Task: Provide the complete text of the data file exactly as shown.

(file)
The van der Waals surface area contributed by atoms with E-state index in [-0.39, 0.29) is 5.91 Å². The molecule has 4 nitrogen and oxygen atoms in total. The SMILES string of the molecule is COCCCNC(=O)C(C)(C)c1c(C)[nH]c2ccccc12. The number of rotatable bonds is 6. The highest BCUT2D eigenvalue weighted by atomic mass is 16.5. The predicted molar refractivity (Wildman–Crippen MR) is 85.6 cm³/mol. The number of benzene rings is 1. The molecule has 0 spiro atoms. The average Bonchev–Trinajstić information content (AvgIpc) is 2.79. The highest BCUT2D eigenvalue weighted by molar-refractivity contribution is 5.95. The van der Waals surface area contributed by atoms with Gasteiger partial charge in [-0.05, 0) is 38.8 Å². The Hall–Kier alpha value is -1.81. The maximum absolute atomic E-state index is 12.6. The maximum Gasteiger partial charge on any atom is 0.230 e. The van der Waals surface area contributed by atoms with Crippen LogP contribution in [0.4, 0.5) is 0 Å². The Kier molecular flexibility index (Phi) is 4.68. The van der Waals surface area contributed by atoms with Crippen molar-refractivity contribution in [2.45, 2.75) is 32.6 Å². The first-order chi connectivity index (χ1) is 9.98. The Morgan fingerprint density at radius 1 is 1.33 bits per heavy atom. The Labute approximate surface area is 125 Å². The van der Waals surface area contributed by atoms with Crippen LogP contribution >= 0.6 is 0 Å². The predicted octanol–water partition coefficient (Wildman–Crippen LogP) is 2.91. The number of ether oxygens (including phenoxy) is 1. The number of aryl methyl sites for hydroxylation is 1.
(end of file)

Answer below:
The van der Waals surface area contributed by atoms with E-state index in [-0.39, 0.29) is 5.91 Å². The molecule has 4 nitrogen and oxygen atoms in total. The SMILES string of the molecule is COCCCNC(=O)C(C)(C)c1c(C)[nH]c2ccccc12. The number of rotatable bonds is 6. The highest BCUT2D eigenvalue weighted by atomic mass is 16.5. The predicted molar refractivity (Wildman–Crippen MR) is 85.6 cm³/mol. The number of benzene rings is 1. The molecule has 0 spiro atoms. The average Bonchev–Trinajstić information content (AvgIpc) is 2.79. The highest BCUT2D eigenvalue weighted by molar-refractivity contribution is 5.95. The van der Waals surface area contributed by atoms with Gasteiger partial charge in [-0.05, 0) is 38.8 Å². The Hall–Kier alpha value is -1.81. The maximum absolute atomic E-state index is 12.6. The maximum Gasteiger partial charge on any atom is 0.230 e. The van der Waals surface area contributed by atoms with Crippen LogP contribution in [0.4, 0.5) is 0 Å². The Kier molecular flexibility index (Phi) is 4.68. The van der Waals surface area contributed by atoms with Crippen molar-refractivity contribution in [2.45, 2.75) is 32.6 Å². The first-order chi connectivity index (χ1) is 9.98. The Morgan fingerprint density at radius 1 is 1.33 bits per heavy atom. The Labute approximate surface area is 125 Å². The van der Waals surface area contributed by atoms with Crippen LogP contribution >= 0.6 is 0 Å². The predicted octanol–water partition coefficient (Wildman–Crippen LogP) is 2.91. The number of ether oxygens (including phenoxy) is 1. The number of aryl methyl sites for hydroxylation is 1.